WATSEKA, Ill. (WCIA) — A woman who is disabled hasn’t been able to leave her house for weeks.
She says it’s because the city disregarded her disability when they chose to split a piece of property between hers and the nextdoor neighbor’s.
A city-owned easement sits in between two private properties in Watseka on West North Street. The city divided it and gave equal parts to each homeowner. Deanna Bell says they didn’t take her disability into consideration. Her legs are weak and she can barely stand up. Bell says, “I have a lot of problems with my veins. I’m losing my legs, sooner or later I’m going to lose them.”
She’s wheelchair bound. A ramp was built from her front door down to the driveway so that she can get into the car. She says, “I don’t think I should lose my mobility because she wants a bigger driveway.”
Her next door neighbor asked the city for rights to the city-owned easement that lies between the two properties. The city chose to give about eight feet to her and the other half to Bell. Her next door neighbor dug up her part of of the easement. That’s forced Bell to park her car closer to the concrete slab where she gets out of her wheelchair. Now she doesn’t have enough room to step down to the ground and maneuver into her car. It’s only three inches but without it, there’s a problem.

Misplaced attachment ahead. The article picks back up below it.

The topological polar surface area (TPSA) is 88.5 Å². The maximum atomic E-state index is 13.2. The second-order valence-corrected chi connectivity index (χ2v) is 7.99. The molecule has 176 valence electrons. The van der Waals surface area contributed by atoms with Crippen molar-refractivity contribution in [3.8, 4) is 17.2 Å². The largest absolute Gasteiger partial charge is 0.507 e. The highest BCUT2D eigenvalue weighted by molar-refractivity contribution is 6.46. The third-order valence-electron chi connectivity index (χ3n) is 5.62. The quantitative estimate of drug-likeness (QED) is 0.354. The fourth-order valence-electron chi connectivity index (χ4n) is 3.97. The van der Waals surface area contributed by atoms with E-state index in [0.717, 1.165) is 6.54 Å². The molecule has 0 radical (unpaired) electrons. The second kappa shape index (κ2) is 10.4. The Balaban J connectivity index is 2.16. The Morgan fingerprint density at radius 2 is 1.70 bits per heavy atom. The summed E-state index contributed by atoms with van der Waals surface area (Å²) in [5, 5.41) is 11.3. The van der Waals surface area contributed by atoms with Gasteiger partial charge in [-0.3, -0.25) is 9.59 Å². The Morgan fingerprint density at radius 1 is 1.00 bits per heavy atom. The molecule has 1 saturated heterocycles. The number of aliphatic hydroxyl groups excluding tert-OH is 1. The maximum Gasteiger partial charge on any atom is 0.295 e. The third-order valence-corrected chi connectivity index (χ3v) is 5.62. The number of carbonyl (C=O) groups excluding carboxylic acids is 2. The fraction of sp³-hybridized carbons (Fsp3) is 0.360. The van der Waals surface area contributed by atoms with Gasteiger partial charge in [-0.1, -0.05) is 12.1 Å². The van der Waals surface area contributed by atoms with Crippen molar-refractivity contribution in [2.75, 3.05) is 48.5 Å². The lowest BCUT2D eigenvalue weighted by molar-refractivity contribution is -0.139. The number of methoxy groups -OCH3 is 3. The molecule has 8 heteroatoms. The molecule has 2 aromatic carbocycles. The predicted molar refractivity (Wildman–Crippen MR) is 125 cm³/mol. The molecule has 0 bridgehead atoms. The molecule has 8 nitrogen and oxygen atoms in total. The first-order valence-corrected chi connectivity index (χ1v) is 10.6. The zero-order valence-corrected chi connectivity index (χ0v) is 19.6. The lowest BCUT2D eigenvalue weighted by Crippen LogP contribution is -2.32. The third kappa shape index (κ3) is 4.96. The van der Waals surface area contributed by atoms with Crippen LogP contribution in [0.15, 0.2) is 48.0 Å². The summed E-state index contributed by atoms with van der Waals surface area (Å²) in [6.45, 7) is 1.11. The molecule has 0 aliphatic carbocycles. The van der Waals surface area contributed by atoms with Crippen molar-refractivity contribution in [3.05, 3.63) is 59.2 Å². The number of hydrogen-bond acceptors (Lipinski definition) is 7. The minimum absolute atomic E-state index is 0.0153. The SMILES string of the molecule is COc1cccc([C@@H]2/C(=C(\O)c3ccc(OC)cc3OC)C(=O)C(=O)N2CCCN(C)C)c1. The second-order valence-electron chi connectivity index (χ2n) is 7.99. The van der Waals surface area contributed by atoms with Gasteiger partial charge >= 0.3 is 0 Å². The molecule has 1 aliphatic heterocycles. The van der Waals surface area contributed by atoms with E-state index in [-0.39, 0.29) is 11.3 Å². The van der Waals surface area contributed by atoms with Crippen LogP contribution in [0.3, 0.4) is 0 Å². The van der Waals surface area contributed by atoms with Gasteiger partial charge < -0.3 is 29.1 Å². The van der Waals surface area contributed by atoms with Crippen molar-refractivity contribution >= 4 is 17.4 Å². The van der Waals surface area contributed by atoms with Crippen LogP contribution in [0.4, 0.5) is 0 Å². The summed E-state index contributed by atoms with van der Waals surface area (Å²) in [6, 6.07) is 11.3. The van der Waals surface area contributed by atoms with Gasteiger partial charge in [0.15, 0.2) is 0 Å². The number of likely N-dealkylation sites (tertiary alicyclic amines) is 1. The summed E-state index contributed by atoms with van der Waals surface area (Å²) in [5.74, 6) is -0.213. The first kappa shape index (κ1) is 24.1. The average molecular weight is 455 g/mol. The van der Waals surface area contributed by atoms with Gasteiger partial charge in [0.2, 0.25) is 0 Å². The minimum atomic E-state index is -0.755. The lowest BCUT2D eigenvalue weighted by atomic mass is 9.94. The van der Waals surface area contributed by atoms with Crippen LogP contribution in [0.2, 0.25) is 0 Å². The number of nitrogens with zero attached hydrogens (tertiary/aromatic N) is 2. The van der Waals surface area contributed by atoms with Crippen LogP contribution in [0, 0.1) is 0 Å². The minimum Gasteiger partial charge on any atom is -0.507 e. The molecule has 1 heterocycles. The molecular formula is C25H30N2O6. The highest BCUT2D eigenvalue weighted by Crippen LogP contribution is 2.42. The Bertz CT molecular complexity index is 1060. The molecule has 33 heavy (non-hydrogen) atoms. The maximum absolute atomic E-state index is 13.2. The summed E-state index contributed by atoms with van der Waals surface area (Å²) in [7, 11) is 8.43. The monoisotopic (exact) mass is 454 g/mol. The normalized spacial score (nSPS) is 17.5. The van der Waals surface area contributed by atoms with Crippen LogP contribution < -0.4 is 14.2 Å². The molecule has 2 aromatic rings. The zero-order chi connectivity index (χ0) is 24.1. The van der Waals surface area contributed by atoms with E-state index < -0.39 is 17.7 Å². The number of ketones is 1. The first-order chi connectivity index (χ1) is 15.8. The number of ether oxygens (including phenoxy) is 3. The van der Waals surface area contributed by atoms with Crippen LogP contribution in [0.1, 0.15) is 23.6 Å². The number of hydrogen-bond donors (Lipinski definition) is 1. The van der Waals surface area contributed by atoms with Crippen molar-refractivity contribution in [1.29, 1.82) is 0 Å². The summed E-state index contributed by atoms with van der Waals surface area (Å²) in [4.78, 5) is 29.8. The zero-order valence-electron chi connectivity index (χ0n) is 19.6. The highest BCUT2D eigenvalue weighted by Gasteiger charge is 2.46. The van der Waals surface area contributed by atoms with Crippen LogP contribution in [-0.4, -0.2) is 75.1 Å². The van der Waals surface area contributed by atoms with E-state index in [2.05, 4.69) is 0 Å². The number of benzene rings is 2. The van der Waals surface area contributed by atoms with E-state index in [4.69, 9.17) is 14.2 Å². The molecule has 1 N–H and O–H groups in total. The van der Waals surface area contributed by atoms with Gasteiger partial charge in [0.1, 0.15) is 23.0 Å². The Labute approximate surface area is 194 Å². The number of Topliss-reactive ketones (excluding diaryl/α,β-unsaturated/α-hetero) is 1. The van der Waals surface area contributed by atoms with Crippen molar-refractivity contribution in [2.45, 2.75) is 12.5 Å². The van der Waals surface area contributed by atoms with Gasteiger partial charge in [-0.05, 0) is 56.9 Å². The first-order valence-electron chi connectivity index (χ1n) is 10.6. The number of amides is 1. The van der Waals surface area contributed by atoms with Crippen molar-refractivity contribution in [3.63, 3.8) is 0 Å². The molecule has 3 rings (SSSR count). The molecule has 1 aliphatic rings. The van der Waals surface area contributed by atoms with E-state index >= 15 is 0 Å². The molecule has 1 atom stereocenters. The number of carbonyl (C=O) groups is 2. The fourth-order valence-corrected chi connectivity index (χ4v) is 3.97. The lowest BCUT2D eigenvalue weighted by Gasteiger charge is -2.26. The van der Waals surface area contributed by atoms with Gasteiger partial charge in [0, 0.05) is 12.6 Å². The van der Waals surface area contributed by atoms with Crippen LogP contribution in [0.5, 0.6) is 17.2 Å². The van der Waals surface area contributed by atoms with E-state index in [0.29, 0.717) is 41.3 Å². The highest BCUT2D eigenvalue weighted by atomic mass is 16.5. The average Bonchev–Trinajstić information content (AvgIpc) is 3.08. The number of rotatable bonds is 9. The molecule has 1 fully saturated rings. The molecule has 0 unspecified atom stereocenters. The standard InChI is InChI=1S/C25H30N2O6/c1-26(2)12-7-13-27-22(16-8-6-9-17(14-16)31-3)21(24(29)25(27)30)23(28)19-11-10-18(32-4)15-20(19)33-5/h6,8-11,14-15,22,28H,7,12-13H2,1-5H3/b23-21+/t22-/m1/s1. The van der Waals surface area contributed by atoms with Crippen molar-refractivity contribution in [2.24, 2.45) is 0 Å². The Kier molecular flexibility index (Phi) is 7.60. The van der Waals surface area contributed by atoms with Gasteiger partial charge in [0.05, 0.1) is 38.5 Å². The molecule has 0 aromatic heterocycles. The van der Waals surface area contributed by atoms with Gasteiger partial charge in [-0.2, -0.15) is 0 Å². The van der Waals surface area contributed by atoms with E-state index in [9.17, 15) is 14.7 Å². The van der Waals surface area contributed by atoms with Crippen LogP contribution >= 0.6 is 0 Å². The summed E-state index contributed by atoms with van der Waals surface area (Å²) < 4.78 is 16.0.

Bell says, “When you don’t have strength in your legs it makes a big difference. You don’t have the strength, i’m losing strength in my arms to even push up.”
WCIA was unable to get in touch with the neighbor to hear the plan for the land or a response to her complaint. In the meantime, Bell says she’s been stuck at home for weeks and “The city of Watseka does not care about the disabled. If they did this wouldn’t have happened.”
Watseka’s mayor says, since neither of the property owners offered to buy the land, they believe this was the fairest option for both. The city has no plans to change their decision on the division of the easement.